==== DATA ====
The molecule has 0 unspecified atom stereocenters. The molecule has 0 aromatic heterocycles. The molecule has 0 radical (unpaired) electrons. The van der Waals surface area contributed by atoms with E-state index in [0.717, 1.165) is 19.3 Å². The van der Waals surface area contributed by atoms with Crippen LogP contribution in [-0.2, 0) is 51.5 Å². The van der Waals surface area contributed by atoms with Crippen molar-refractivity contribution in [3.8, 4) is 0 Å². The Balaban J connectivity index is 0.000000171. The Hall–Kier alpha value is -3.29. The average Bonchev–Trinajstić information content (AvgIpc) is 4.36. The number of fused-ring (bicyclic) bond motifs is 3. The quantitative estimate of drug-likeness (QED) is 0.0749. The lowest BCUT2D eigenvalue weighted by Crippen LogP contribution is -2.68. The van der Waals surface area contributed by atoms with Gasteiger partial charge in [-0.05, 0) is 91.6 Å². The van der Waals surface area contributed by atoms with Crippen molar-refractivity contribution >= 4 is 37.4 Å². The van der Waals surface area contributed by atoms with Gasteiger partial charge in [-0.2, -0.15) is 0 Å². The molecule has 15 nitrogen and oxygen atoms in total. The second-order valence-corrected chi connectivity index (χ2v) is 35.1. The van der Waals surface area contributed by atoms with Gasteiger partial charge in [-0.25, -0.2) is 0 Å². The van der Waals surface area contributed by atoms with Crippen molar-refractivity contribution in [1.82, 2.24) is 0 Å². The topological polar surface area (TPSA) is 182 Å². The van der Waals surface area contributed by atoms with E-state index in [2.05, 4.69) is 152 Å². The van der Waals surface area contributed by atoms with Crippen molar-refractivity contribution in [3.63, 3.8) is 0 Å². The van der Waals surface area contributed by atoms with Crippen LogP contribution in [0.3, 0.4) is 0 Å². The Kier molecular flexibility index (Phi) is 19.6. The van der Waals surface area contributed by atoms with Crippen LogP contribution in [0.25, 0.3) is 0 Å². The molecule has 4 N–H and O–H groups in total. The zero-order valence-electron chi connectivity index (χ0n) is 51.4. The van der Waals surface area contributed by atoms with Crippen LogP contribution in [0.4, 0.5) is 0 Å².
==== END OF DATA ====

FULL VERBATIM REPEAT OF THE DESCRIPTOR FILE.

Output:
The molecule has 0 unspecified atom stereocenters. The molecule has 0 aromatic heterocycles. The molecule has 0 radical (unpaired) electrons. The van der Waals surface area contributed by atoms with E-state index in [0.717, 1.165) is 19.3 Å². The van der Waals surface area contributed by atoms with Crippen LogP contribution in [-0.2, 0) is 51.5 Å². The van der Waals surface area contributed by atoms with Crippen molar-refractivity contribution in [3.8, 4) is 0 Å². The Balaban J connectivity index is 0.000000171. The Hall–Kier alpha value is -3.29. The average Bonchev–Trinajstić information content (AvgIpc) is 4.36. The number of fused-ring (bicyclic) bond motifs is 3. The quantitative estimate of drug-likeness (QED) is 0.0749. The lowest BCUT2D eigenvalue weighted by Crippen LogP contribution is -2.68. The van der Waals surface area contributed by atoms with Gasteiger partial charge in [-0.05, 0) is 91.6 Å². The van der Waals surface area contributed by atoms with Crippen molar-refractivity contribution >= 4 is 37.4 Å². The van der Waals surface area contributed by atoms with Gasteiger partial charge in [-0.2, -0.15) is 0 Å². The molecule has 15 nitrogen and oxygen atoms in total. The second-order valence-corrected chi connectivity index (χ2v) is 35.1. The van der Waals surface area contributed by atoms with Gasteiger partial charge in [-0.25, -0.2) is 0 Å². The van der Waals surface area contributed by atoms with Crippen molar-refractivity contribution in [1.82, 2.24) is 0 Å². The topological polar surface area (TPSA) is 182 Å². The van der Waals surface area contributed by atoms with E-state index in [2.05, 4.69) is 152 Å². The van der Waals surface area contributed by atoms with Crippen molar-refractivity contribution in [3.63, 3.8) is 0 Å². The van der Waals surface area contributed by atoms with Crippen LogP contribution in [0.3, 0.4) is 0 Å². The Kier molecular flexibility index (Phi) is 19.6. The van der Waals surface area contributed by atoms with Crippen LogP contribution in [0.25, 0.3) is 0 Å². The molecule has 4 N–H and O–H groups in total. The zero-order valence-electron chi connectivity index (χ0n) is 51.4. The van der Waals surface area contributed by atoms with Crippen LogP contribution in [0.4, 0.5) is 0 Å².